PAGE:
Recommendations to adopt a plant-based diet seem to be aimed at the American public every day.
Instructions to reduce or eliminate red meat, particularly beef, from the diet are part of the one-size-fits-all solution prescribed on radio, TV, news entertainment and social media. “Get enough sleep, exercise 150 minutes a week and avoid red meat,” seems to be the common slogan to create great health say these professional health commentators.
I agree that we need enough sleep, but I encourage my patients to exercise by doing something they enjoy and to eat a varied diet with a balance of protein and colorful fruits and vegetables. This is a prescription for overall wellness that just about anyone can do.
Beef is a nutrient-dense food that should be in our diets. A 3-ounce serving of lean beef provides 10 essential nutrients in about 170 calories, including high-quality protein, zinc, iron and B vitamins. There is not another protein source that offers that same nutrient profile. And, most people already consume beef within global science-based dietary guidelines.
As for the claims that livestock ruin the environment, consider what and where beef cattle eat. In the face of a growing global population, we need ruminant animals, like beef cattle, to help produce more protein with fewer resources. Cattle can graze on pasture and rangeland that is too rocky, steep, or dry to be used for growing crops.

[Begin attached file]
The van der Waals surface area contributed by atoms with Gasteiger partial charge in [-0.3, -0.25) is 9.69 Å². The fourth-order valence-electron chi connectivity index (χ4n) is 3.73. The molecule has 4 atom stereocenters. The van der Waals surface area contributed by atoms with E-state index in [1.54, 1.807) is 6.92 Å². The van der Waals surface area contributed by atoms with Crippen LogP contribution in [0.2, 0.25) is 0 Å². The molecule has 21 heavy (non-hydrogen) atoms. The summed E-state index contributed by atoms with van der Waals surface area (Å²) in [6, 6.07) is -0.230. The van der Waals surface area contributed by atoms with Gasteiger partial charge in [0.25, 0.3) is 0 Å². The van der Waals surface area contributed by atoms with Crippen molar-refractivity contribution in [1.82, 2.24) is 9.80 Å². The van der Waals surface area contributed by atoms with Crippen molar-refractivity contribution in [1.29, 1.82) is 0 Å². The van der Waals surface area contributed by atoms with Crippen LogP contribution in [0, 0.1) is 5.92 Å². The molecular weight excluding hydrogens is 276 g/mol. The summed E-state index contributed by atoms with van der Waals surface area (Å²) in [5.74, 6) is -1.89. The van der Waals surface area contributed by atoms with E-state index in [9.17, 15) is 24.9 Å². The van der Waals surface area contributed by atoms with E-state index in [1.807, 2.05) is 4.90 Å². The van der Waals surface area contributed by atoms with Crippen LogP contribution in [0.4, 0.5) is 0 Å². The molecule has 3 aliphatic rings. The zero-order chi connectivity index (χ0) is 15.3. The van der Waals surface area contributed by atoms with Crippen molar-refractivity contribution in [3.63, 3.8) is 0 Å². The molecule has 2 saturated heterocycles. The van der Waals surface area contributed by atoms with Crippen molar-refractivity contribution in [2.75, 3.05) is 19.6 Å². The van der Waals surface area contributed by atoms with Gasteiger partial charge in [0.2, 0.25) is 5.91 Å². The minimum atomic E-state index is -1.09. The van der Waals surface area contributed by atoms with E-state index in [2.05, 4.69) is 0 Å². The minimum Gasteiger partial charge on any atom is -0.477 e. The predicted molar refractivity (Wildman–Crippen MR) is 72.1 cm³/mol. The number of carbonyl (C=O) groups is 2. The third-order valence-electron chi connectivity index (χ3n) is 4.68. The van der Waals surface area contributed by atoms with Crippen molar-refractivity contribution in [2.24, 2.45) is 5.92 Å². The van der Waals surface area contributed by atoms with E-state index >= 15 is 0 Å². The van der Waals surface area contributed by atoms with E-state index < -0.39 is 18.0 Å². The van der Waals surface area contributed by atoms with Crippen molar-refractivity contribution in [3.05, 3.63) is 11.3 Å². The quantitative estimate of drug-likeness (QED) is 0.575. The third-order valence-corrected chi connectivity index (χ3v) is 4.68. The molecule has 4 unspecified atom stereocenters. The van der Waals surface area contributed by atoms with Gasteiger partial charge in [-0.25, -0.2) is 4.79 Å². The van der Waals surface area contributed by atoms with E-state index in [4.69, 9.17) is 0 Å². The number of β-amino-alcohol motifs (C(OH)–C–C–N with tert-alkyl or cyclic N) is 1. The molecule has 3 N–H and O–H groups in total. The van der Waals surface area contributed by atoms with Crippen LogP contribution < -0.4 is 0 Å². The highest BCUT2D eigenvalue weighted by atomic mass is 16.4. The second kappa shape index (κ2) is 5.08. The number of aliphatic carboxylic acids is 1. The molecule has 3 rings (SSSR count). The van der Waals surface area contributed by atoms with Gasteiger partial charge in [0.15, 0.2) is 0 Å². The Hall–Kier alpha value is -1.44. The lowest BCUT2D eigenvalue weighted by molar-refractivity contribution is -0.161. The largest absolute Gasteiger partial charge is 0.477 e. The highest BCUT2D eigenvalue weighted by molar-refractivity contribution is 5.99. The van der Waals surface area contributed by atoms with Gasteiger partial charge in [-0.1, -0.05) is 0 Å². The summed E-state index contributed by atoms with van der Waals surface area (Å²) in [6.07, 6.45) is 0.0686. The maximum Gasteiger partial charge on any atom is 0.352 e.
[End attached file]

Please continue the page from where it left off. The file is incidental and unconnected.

Ninety percent of what cattle eat is forage and plant leftovers that people cannot eat and would contribute to the growing problem of food waste. Cattle expand the land available for human food production and do so while co-existing with their environment. Cattle also mitigate the risk of wildfires with their foraging and provide us with high-quality protein that plant-based proteins cannot.
Our beef carbon footprint in the U.S. is 10 to 50 times lower than other regions of the world because we have improved our productivity with advances in better cattle genetics and better animal nutrition. Did you know that in the U.S., the same amount of beef is produced today with one-third fewer cattle as compared to the mid-1970s?
Research published in the Proceedings of the National Academies of Sciences found that if all livestock in the U.S. were eliminated and every American followed a vegan diet, greenhouse gas emissions would be reduced by only 2.6
Before anyone considers completely eliminating a food from their diet, I encourage you to check multiple respected scientific sources. Check with your own doctor for advice and evaluate the validity of the research.
Those who want to create change in our society have found that health scare tactics can be a useful tool.
Dr. Richard Thorpe is the past president, Texas and Southwestern Cattle Raisers Association. TSCRA is a 141-year-old trade association and is the largest and oldest livestock organization based in Texas. TSCRA has more than 17,500 beef cattle operations, ranching families and businesses as members.
These members represent approximately 55,000 individuals directly involved in ranching and beef production who manage 4 million head of cattle on 76 million acres of land primarily in Texas and